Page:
Chris Bosh Says San Antonio 'Might Be the Most Difficult' NBA City to Play InAugust 5, 2020
Former NBA star Chris Bosh had plenty of experience playing in San Antonio—he faced the Spurs twice in the NBA Finals with the Miami Heat, going 1-1 in those matchups.
And he wrote in his newsletter, The Last Chip, that San Antonio "very well might be the most difficult basketball town in the world." Part of his reasoning:
"Let's start with the stadium: The AT&T Center is next door to a barn. Seriously—the SA Rodeo is a half-mile away from where the Spurs play their games. It even shares a parking lot with their practice facility, where we had our shootarounds. So the minute I knew we were going to be facing them, one of my first thoughts was: That's a few hours in the bug den. The horseflies from the stables like to migrate onto the court. It's hard enough to stay focused in the run-up to a game. Imagine trying to do it with insects zipping around you."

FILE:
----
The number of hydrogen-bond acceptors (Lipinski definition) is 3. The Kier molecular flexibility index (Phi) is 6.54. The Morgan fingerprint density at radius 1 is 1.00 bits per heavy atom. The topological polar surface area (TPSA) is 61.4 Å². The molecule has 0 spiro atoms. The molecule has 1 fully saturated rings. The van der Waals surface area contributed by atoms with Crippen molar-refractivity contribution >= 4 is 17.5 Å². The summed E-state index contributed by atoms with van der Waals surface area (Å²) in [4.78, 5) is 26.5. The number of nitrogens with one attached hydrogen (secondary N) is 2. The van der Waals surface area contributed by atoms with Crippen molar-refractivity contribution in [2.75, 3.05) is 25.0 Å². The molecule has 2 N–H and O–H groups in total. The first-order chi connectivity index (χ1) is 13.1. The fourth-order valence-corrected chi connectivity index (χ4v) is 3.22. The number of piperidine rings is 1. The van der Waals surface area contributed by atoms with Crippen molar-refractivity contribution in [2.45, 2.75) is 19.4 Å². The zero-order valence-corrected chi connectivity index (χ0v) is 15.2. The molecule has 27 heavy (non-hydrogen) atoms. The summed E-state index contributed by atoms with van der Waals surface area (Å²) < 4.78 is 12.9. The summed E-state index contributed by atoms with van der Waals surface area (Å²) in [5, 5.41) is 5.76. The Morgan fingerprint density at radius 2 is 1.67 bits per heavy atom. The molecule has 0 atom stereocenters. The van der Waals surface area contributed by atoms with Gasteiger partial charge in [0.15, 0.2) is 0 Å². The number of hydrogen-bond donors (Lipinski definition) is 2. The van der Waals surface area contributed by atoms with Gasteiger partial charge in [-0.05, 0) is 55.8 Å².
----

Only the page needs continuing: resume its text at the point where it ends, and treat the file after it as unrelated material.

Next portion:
Bosh also said the Spurs' physical style of play—and how the fans "feed on that" and "start wanting blood during warmups"—made playing in San Antonio a tough assignment.
The Heat's Big Three of Bosh, LeBron James and Dwyane Wade went 2-2 in the Finals (reaching that stage in four straight years), losing to the Dallas Mavericks in 2010-11 before beating the Oklahoma City Thunder and splitting the series with the Spurs.
San Antonio's 4-1 Finals win in 2013-14 ended that run in one fell swoop. Following the humbling loss, James returned to the Cleveland Cavaliers as a free agent, while a blood clot limited Bosh to 44 games.
He played 53 games in 2015-16, his last taste of NBA action. Wade, meanwhile, signed with the Chicago Bulls following that season, erasing the last remnants of the Heat's Big Three era.
Bosh had an excellent career. He was an 11-time All-Star and a two-time champion, averaging 19.2 points, 8.5 rebounds and 1.0 block per game. He'll make an interesting case for Hall of Fame voters, though he was not named as a finalist in 2020. He'll likely get in eventually.